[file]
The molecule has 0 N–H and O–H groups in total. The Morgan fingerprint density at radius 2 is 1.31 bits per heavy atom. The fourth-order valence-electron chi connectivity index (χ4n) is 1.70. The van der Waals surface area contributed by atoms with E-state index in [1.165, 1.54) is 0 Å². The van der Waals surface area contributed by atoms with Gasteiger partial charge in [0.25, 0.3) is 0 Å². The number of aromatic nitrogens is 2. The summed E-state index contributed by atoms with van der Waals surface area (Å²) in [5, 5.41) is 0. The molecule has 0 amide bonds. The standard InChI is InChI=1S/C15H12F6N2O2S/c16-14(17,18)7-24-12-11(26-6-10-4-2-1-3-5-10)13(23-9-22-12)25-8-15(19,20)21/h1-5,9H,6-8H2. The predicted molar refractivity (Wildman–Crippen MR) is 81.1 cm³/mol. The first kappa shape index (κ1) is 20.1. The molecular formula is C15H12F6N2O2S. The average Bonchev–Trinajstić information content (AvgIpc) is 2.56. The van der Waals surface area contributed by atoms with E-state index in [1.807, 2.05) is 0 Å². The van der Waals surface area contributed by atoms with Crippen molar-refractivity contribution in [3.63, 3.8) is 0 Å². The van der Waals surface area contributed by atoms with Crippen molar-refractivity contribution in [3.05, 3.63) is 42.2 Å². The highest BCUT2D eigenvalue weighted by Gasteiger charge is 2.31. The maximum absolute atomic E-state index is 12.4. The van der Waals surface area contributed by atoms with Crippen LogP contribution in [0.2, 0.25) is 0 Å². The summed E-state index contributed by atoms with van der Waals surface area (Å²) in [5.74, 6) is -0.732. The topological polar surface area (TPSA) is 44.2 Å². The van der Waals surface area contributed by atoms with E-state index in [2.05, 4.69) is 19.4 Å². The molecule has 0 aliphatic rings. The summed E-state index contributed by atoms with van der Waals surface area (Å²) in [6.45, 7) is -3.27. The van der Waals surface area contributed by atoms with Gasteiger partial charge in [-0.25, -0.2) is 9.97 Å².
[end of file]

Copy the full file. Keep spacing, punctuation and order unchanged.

The molecule has 0 N–H and O–H groups in total. The Morgan fingerprint density at radius 2 is 1.31 bits per heavy atom. The fourth-order valence-electron chi connectivity index (χ4n) is 1.70. The van der Waals surface area contributed by atoms with E-state index in [1.165, 1.54) is 0 Å². The van der Waals surface area contributed by atoms with Gasteiger partial charge in [0.25, 0.3) is 0 Å². The number of aromatic nitrogens is 2. The summed E-state index contributed by atoms with van der Waals surface area (Å²) in [5, 5.41) is 0. The molecule has 0 amide bonds. The standard InChI is InChI=1S/C15H12F6N2O2S/c16-14(17,18)7-24-12-11(26-6-10-4-2-1-3-5-10)13(23-9-22-12)25-8-15(19,20)21/h1-5,9H,6-8H2. The predicted molar refractivity (Wildman–Crippen MR) is 81.1 cm³/mol. The first kappa shape index (κ1) is 20.1. The molecular formula is C15H12F6N2O2S. The average Bonchev–Trinajstić information content (AvgIpc) is 2.56. The van der Waals surface area contributed by atoms with E-state index in [1.807, 2.05) is 0 Å². The van der Waals surface area contributed by atoms with Crippen molar-refractivity contribution in [3.63, 3.8) is 0 Å². The van der Waals surface area contributed by atoms with Crippen molar-refractivity contribution in [3.05, 3.63) is 42.2 Å². The highest BCUT2D eigenvalue weighted by Gasteiger charge is 2.31. The maximum absolute atomic E-state index is 12.4. The van der Waals surface area contributed by atoms with Crippen LogP contribution in [0.2, 0.25) is 0 Å². The summed E-state index contributed by atoms with van der Waals surface area (Å²) in [5.74, 6) is -0.732. The topological polar surface area (TPSA) is 44.2 Å². The van der Waals surface area contributed by atoms with E-state index in [2.05, 4.69) is 19.4 Å². The molecule has 0 aliphatic rings. The summed E-state index contributed by atoms with van der Waals surface area (Å²) in [6.45, 7) is -3.27. The van der Waals surface area contributed by atoms with Gasteiger partial charge in [-0.25, -0.2) is 9.97 Å².